Wharton says Cook has helped ease a transition complicated by fact he's doing everything differently than he did in Carolina because of the change in technique. But Wharton likes the new style so much he says he told left tackle Andrew Whitworth, "Y'all been cheating up here. It all fits together with the offense."

Cook was the first lineman to talk to Wharton after he signed in March. And when Zeitler got drafted, there was a natural Big-10-upper-midwest bond with Cook. Cook, a Michigan native, played at Michigan State and, like Zeitler, likes to keep it simple.

While Zeitler has no car, Cook has never been able to give up his 2001 Ford truck. He recently bought a new one, but keeps the oldie but goodie around to drive around town. Until it broke down recently.

"I offered to sell it to Zeitler but he didn't want it," Cook says before practice. "I was going to sell it for $1,500, but for him, its $2,000."

Zeitler is used to getting a raft of verbal abuse as the kid on the line. He laughs. He came into the NFL heralded as one of the smartest guys of all-time because of what has been reported as either a 33 or 40 Wonderlic on his mental aptitude test. Either way it's out of 50 and very good.

But Zeitler says he's no Cook.

"He's so much smarter than me in football it's not even funny," Zeitler says. "A lot of that is experience and I'm the least experienced. And he knows this offense like that. Anything you need to know, he knows it."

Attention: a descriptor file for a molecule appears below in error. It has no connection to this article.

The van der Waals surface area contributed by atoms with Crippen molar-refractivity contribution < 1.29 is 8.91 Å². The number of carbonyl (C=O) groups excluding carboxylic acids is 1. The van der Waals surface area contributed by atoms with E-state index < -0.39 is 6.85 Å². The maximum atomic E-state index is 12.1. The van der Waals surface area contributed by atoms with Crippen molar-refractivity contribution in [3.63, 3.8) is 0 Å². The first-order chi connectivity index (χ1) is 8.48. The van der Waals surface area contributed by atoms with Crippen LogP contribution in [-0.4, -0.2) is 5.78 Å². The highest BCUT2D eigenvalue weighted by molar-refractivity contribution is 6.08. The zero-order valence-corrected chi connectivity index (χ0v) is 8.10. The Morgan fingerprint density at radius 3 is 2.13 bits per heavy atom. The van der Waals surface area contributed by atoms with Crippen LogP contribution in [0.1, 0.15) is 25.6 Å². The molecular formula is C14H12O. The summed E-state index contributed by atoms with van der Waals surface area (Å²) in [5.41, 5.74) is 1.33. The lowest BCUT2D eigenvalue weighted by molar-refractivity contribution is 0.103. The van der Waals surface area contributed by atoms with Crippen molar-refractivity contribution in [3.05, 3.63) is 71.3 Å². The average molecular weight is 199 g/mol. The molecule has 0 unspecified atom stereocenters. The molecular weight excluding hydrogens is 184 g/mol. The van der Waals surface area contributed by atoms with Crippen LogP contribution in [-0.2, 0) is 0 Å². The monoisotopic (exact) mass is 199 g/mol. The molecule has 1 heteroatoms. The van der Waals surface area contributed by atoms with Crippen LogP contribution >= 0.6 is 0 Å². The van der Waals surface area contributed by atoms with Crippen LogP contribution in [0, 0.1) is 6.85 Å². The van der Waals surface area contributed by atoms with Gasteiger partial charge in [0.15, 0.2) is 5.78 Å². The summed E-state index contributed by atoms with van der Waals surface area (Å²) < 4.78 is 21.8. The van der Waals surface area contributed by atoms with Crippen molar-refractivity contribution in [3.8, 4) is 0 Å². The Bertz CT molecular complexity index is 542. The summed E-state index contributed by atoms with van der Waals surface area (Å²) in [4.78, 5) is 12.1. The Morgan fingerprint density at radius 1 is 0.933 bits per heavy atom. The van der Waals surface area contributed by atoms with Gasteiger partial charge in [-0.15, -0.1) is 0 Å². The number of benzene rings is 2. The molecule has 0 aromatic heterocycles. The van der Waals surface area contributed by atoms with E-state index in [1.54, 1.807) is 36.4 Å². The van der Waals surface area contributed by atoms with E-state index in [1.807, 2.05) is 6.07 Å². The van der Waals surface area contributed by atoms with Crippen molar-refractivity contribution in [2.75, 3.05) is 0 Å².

Cook has hosted Zeitler and Notre Dame rookie guard Trevor Robinson at his Loveland home recently, along with veteran tackle Dennis Roland and Cook grilled out some chicken,

"Great house, great grill. He had some Rice-A-Roni, too," says Zeitler, who has been sentenced to a hotel until he finds a place. "It was a lot better than what I've been used to."

The changing of the guard has brought a change in physical chemistry because Zeitler is about 30 pounds lighter than Williams, and Wharton has a more athletic rep than Livings. But Alexander and his line don't see a difference and Cook says he still sees the same physical mindset the Bengals have used in the AFC North wars. Alexander calls Williams one of the best run blocking guards in the league, but says Zeitler is a good run blocker.

"Zeitler is a big, physical young guy," Cook says. "He's obviously not as experienced as Bobbie, but I think the styles are pretty similar."

And Wharton, who is about the same size as Livings, cringes a bit when someone uses the word "finesse" around him. He takes pride in his own physicality.

"We ran the ball pretty well in Carolina," Wharton says modestly after the Panthers finished third in NFL rushing three of the last four years.

Lapham can't wait to see it. He admits we won't really know how the spring and summer have all come together until the Sept. 10 opener in Baltimore.

"When the noise is deafening and they switch looks with 10 seconds left on the play clock and you've got to communicate it with everything on the line," he says, and he senses they can. "These are good, solid guys in the locker room. They set the bar high (with Livings and Williams) and there's been no dropoff."